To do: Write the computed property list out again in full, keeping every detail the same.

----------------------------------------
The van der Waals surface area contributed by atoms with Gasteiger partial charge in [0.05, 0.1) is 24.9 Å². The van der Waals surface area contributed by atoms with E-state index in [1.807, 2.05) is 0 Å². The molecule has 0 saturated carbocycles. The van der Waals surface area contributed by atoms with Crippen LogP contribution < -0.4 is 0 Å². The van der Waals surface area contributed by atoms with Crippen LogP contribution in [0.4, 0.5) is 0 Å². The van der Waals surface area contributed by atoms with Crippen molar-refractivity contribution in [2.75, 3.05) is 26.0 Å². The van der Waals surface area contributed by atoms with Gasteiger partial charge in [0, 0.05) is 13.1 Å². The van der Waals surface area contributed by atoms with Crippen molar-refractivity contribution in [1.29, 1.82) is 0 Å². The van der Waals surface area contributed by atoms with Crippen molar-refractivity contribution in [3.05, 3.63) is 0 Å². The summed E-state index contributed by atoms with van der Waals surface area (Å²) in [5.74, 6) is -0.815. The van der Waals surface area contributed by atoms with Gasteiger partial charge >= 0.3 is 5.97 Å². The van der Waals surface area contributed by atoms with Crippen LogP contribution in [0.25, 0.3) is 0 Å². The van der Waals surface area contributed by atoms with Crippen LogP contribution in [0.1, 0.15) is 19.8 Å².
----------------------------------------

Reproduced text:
The van der Waals surface area contributed by atoms with Gasteiger partial charge in [0.05, 0.1) is 24.9 Å². The van der Waals surface area contributed by atoms with E-state index in [1.807, 2.05) is 0 Å². The molecule has 0 saturated carbocycles. The van der Waals surface area contributed by atoms with Crippen LogP contribution < -0.4 is 0 Å². The van der Waals surface area contributed by atoms with Crippen LogP contribution in [0.4, 0.5) is 0 Å². The van der Waals surface area contributed by atoms with Crippen molar-refractivity contribution in [2.75, 3.05) is 26.0 Å². The van der Waals surface area contributed by atoms with Gasteiger partial charge in [0, 0.05) is 13.1 Å². The van der Waals surface area contributed by atoms with Crippen molar-refractivity contribution in [1.29, 1.82) is 0 Å². The van der Waals surface area contributed by atoms with Crippen molar-refractivity contribution in [3.05, 3.63) is 0 Å². The summed E-state index contributed by atoms with van der Waals surface area (Å²) in [5.74, 6) is -0.815. The van der Waals surface area contributed by atoms with Gasteiger partial charge >= 0.3 is 5.97 Å². The van der Waals surface area contributed by atoms with Crippen LogP contribution in [0.25, 0.3) is 0 Å². The van der Waals surface area contributed by atoms with Crippen LogP contribution in [0.1, 0.15) is 19.8 Å².